missing windows (!)
They bought the show house and it's certainly better finished than
standard. Also they got a free landscpaed garden with full irrigation
system installed. Perhaps investigate this option, but you'll probably
need to get on the right side of the sales manager - show houses are
highly sought after for this reason, apparrently.
(and this probably applies to most aspects of life) take any
'promises' about future plans with a pinch af salt. In the development
I'm referring to the Chapel was supposedly going to become the village
hall - turned out to be too expensive for the builder so they went
back to the council and got planning permission to convert to flats. A
water tower was supposedly going to be converted into a feature house
- turned out to be too expensive so the builder went back to the
council and got planning permission to demolish and build an apartment
block in its place. There were going to be several shops and a
doctor's surgery - turned out etc etc etc.
I bought a new Bloor house last year and whilst we have been lucky (1) with
only having minor problems our nieghbours can't say the same (2). We have
all found that the site manager is useless and the finishing foreman even
worse. However if you got to the area manager (or even his boss) things
actually start to happen. Otherwise you are just fobbed off with pathetic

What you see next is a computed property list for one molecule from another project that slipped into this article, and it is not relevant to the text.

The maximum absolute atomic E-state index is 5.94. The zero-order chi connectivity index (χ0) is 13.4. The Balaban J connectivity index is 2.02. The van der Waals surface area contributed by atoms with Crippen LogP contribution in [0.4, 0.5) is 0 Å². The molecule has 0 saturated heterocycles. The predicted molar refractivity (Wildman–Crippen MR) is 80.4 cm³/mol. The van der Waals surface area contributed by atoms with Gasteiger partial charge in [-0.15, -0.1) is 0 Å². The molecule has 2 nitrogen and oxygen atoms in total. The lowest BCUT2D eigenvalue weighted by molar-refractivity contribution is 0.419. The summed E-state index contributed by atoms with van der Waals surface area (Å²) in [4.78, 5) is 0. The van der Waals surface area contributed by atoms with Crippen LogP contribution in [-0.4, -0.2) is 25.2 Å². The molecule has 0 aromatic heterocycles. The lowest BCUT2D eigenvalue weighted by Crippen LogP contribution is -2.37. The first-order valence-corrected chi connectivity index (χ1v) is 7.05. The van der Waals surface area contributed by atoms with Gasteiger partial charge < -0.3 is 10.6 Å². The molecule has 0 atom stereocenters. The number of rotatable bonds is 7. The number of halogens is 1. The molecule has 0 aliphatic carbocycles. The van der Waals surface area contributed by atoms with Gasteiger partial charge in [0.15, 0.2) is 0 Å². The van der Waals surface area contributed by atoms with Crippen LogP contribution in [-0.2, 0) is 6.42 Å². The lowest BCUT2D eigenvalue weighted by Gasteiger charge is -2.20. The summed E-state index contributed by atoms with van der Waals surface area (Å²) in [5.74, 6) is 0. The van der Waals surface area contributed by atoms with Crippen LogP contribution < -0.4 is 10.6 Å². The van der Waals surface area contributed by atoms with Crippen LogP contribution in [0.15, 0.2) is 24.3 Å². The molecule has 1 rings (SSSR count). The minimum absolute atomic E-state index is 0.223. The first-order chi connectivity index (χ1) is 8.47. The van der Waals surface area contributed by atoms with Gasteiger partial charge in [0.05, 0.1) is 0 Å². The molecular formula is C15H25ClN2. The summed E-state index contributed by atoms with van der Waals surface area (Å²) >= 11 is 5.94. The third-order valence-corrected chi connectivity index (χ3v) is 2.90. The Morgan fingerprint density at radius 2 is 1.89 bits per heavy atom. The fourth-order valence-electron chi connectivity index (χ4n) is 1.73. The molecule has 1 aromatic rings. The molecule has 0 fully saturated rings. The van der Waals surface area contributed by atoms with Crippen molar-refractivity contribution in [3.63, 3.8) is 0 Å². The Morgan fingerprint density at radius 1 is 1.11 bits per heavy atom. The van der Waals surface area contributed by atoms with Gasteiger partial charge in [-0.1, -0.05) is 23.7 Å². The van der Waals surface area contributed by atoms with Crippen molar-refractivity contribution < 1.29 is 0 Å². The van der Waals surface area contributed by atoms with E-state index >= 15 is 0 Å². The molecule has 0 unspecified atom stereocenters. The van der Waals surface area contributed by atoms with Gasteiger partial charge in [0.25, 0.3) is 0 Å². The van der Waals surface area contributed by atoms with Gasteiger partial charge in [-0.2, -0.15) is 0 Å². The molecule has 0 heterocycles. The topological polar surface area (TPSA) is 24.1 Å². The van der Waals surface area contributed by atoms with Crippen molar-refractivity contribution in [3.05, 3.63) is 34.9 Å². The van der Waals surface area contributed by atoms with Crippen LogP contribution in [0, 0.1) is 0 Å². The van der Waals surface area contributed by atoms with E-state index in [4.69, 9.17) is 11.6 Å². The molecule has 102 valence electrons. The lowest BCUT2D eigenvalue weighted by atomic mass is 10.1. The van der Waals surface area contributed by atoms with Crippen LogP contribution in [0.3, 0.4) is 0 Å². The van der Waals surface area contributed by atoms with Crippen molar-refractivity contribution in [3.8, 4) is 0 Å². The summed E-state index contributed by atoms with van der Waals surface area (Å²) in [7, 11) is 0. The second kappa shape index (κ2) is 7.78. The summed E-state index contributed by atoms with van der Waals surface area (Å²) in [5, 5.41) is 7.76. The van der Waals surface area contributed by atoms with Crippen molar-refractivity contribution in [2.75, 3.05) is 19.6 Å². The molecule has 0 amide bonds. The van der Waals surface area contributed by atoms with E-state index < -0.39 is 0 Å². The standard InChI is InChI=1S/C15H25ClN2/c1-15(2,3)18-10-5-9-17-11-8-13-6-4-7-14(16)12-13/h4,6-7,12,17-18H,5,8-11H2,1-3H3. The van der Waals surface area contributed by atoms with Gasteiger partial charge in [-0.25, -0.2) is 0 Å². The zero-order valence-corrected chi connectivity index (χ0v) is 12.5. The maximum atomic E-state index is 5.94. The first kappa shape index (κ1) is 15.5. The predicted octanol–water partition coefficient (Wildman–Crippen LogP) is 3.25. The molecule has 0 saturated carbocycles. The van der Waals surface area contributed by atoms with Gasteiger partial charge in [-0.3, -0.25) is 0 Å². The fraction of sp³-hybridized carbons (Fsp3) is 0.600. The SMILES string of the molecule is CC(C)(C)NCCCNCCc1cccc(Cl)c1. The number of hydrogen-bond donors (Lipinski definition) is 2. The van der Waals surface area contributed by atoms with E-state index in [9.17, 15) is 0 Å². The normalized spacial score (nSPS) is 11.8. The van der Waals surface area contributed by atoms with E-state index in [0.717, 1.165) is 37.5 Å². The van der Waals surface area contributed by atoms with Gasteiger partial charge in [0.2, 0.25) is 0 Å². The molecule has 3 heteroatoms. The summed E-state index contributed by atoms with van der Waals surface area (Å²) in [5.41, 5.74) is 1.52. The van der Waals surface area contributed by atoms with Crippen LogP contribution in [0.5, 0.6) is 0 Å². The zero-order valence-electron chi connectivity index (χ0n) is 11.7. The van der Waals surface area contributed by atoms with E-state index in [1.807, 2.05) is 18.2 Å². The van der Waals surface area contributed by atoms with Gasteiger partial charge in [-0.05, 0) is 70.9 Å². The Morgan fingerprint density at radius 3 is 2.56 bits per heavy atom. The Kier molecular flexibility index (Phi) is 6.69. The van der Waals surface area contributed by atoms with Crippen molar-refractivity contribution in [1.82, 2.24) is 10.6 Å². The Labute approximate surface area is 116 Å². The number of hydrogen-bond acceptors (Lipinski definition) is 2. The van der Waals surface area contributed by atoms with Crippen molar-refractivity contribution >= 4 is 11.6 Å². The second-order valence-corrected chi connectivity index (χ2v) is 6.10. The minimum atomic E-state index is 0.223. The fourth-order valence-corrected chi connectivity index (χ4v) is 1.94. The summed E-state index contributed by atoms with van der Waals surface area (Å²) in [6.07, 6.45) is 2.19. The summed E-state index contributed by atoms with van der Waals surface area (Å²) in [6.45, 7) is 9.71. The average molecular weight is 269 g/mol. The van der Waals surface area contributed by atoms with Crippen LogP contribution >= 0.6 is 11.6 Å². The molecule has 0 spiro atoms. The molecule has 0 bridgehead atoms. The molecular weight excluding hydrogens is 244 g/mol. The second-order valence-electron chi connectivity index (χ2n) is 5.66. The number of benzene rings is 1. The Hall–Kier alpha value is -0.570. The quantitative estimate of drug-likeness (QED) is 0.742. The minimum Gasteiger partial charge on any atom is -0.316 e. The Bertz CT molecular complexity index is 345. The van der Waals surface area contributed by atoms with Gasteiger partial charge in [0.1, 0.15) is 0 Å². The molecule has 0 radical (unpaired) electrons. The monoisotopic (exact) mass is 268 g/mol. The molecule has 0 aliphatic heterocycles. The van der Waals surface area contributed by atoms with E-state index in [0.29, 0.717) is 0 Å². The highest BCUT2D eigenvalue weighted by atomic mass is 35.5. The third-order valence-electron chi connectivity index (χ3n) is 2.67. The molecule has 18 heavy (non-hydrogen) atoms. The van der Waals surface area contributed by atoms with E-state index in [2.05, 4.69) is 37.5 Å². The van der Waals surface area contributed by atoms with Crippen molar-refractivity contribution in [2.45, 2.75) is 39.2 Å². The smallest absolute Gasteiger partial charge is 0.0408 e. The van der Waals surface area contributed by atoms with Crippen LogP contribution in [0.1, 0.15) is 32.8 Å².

This is also happening on our estate which is built on the remains of the
old South Yorkshire Asylum. One set of old wards have been listed and
turned into flats (actually quite well I thought) and the old Clock tower
and Admin block (which looks like something out of a Hammer Horror film) has
just been left to decay. Apparently there is a petrified wood somewhere on
site but I fear it's been trashed by now. Everything is made worse by the
site being sold off by Bloor's in penny packets to other builders. I think
there are about 5 on the site at the moment (4).
(1) I hate saying that we are lucky not to have much other than cosmetic
faults as I think I should really be p*ssed off that everything isn't right.
But that would be too much to hope for...
(2) One nieghbour had to have the tiler in for about 2 months before things
even started to look right, others have had damp proof courses missing,
boilers allegedly sabotaged by casual workers, dodgy electrics etc etc
(3) Usually along the lines of "We're too busy trying to get these other
houses finished before we can fix your problems". My favourite was being
told ,by both the finishing foreman and the site manager, that grey slabs
would weather to match the existing buff ones when extra slabs had to be
laid at the rear. This was without anyone coming to look at the slabs when
I complained that they were two different colours.
(4) Bloor, Redrow, Harron, P J Livesy and Wimpey at last count
"parish" <parish_AT_ntlworld.com> wrote in message
This was affecting one side of a pair of semi-detatched houses with a
difference in elevation between the two. This meant that the normal DPC of
the upper side was about four feet above the DPC of the lower side (I hope
this makes sense). Apparently there wasn't any vertical DPC between the
two. Bloors have recently spent a couple of weeks trying to fix this. They
wanted to do this whilst the owners were on holiday but for some reason the
owners didn't trust them to do the job right unless there were watched
How this got by BCO I wouldn't like to speculate on....
I think that the lenders are also at fault,when a builder as
complaints against the quality etc of his work then the lenders should
step in and take some kind of action.
But as we all already know the lenders couldn't give a s--t as long as
they get their money.